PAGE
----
Try to see the world through your autistic child’s eyes

About one in 36 children in the US has been identified with ASD (autism spectrum disorder), a 22 percent increase from 2018. Individuals with ASD have social interaction and educational challenges and often exhibit restricted or repetitive behaviors. ASD can be found in all racial, ethnic and socio-economic groups.

Even though progress rapidly increases in understanding individuals with ASD, raising a child with Autism still is not easy. Every person with ASD has their own unique talents and strengths, but the obstacles for families remain constant as they try to navigate the complexities of their child’s behavior. As a result, the entire family may face emotional problems. For example, parents of children with ASD are twice as likely to divorce compared to parents without a child with ASD. Siblings often feel cheated because they feel their parents are spending more time with their ASD brother or sister.

When parents first learn their child is on the Autism spectrum, they dedicate their time to finding the best experts and resources for diagnoses and treatments and immerse their time in this process. 

But, what about mental health? Parents often become so focused on their child reaching educational milestones and not being bullied or rejected in school, that they can overlook the emotional toll ASD is taking on their child and the entire family.

A mental health professional with specialized training in working with ASD clients can be the missing puzzle piece. I work with ASD children and adolescents to find out what emotional challenges they are facing at school, at home and in social settings; and I look for ways to improve their sense of self-worth, manage obstacles more effectively and ultimately have a happier and healthier life.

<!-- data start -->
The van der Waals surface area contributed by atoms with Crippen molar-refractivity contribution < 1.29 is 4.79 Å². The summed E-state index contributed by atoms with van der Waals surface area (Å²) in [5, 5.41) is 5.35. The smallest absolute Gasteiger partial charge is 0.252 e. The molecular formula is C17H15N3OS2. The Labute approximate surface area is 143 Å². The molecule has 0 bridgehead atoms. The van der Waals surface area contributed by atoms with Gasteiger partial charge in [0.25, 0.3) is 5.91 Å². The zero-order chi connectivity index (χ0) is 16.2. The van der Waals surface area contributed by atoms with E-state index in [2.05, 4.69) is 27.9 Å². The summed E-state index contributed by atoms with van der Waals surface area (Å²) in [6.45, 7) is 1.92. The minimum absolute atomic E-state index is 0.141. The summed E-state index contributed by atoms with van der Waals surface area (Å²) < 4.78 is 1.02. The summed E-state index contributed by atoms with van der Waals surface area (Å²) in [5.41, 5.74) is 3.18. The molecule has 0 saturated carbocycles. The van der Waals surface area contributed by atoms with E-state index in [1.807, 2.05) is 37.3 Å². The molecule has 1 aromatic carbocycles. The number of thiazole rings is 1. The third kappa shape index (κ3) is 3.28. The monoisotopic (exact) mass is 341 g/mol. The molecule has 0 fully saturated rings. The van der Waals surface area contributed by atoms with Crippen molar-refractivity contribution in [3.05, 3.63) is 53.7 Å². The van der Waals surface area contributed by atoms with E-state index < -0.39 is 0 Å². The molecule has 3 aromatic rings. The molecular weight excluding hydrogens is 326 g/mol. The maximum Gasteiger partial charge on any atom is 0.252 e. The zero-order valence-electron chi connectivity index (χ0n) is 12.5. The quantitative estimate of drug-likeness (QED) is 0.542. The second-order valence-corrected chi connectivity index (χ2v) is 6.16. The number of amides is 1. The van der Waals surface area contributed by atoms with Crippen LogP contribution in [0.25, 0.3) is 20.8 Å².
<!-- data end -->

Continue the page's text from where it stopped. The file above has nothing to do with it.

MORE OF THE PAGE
I may use a variety of treatment techniques to help those with ASD; there is not a one size fits all for any client; one or several can work together to improve the mental health of an ASD client.

What is most important is trying to see the world through the eyes of a person with ASD. Kids need someone to talk to who understands the world inside their bodies; their emotions, feelings and inner thoughts; someone who will listen and validate their feelings. Who is addressing how they feel and how they see the world?

Choosing the right therapist and right therapeutic approach for your child with ASD can make all the difference in your child’s mental health state.

As a parent of a child with ASD, what can you do to make life a little easier for your child?

  • Develop a more supportive and structured environment that encourages open communication among the entire family.
  • Continue to work on improving communication by using active listening.
  • Use positive reinforcement as much as possible.
  • Consider seeking therapy for yourself from a licensed therapist who specializes in working with ASD clients.
  • Take care of yourself. You need time to de-stress.

This journey with your child with ASD is a learning process. Take some time to network with other parents, do some research – there are plenty of great resources today – join an online discussion group, or talk with a therapist.

Mental health professionals can work alongside families to find the right approaches that will create a more supportive, healthy and happy environment for their child with ASD.